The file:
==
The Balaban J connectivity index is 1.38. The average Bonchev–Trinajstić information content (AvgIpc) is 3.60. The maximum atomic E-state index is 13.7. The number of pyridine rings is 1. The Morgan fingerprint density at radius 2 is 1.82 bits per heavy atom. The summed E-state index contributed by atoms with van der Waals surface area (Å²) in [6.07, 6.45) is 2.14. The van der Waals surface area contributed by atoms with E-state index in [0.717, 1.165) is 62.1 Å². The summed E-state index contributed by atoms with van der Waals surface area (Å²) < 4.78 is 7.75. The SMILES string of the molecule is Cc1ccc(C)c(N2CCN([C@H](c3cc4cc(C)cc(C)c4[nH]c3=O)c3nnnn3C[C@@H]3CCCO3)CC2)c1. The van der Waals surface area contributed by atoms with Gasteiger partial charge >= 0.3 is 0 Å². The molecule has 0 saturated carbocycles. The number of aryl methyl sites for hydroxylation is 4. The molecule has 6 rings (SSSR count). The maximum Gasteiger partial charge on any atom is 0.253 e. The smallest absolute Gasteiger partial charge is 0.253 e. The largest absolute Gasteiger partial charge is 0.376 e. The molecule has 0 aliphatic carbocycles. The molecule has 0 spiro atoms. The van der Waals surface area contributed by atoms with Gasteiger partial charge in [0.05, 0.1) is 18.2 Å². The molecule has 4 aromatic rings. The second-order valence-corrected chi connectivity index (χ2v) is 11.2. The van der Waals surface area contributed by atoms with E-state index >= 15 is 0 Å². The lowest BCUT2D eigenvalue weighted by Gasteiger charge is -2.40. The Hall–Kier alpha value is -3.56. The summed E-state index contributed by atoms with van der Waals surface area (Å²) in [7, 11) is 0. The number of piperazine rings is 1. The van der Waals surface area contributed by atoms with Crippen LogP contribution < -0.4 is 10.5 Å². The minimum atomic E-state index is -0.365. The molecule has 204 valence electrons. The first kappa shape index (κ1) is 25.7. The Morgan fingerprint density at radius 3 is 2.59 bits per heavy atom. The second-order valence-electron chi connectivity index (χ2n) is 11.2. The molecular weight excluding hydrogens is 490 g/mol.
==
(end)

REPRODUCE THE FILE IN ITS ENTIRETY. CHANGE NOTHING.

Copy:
The Balaban J connectivity index is 1.38. The average Bonchev–Trinajstić information content (AvgIpc) is 3.60. The maximum atomic E-state index is 13.7. The number of pyridine rings is 1. The Morgan fingerprint density at radius 2 is 1.82 bits per heavy atom. The summed E-state index contributed by atoms with van der Waals surface area (Å²) in [6.07, 6.45) is 2.14. The van der Waals surface area contributed by atoms with E-state index in [0.717, 1.165) is 62.1 Å². The summed E-state index contributed by atoms with van der Waals surface area (Å²) < 4.78 is 7.75. The SMILES string of the molecule is Cc1ccc(C)c(N2CCN([C@H](c3cc4cc(C)cc(C)c4[nH]c3=O)c3nnnn3C[C@@H]3CCCO3)CC2)c1. The van der Waals surface area contributed by atoms with Gasteiger partial charge >= 0.3 is 0 Å². The molecule has 0 saturated carbocycles. The number of aryl methyl sites for hydroxylation is 4. The molecule has 6 rings (SSSR count). The maximum Gasteiger partial charge on any atom is 0.253 e. The smallest absolute Gasteiger partial charge is 0.253 e. The largest absolute Gasteiger partial charge is 0.376 e. The molecule has 0 aliphatic carbocycles. The molecule has 0 spiro atoms. The van der Waals surface area contributed by atoms with Gasteiger partial charge in [0.05, 0.1) is 18.2 Å². The molecule has 4 aromatic rings. The second-order valence-corrected chi connectivity index (χ2v) is 11.2. The van der Waals surface area contributed by atoms with E-state index >= 15 is 0 Å². The lowest BCUT2D eigenvalue weighted by Gasteiger charge is -2.40. The Hall–Kier alpha value is -3.56. The summed E-state index contributed by atoms with van der Waals surface area (Å²) in [7, 11) is 0. The number of piperazine rings is 1. The van der Waals surface area contributed by atoms with Crippen LogP contribution < -0.4 is 10.5 Å². The minimum atomic E-state index is -0.365. The molecule has 204 valence electrons. The first kappa shape index (κ1) is 25.7. The Morgan fingerprint density at radius 3 is 2.59 bits per heavy atom. The second-order valence-electron chi connectivity index (χ2n) is 11.2. The molecular weight excluding hydrogens is 490 g/mol.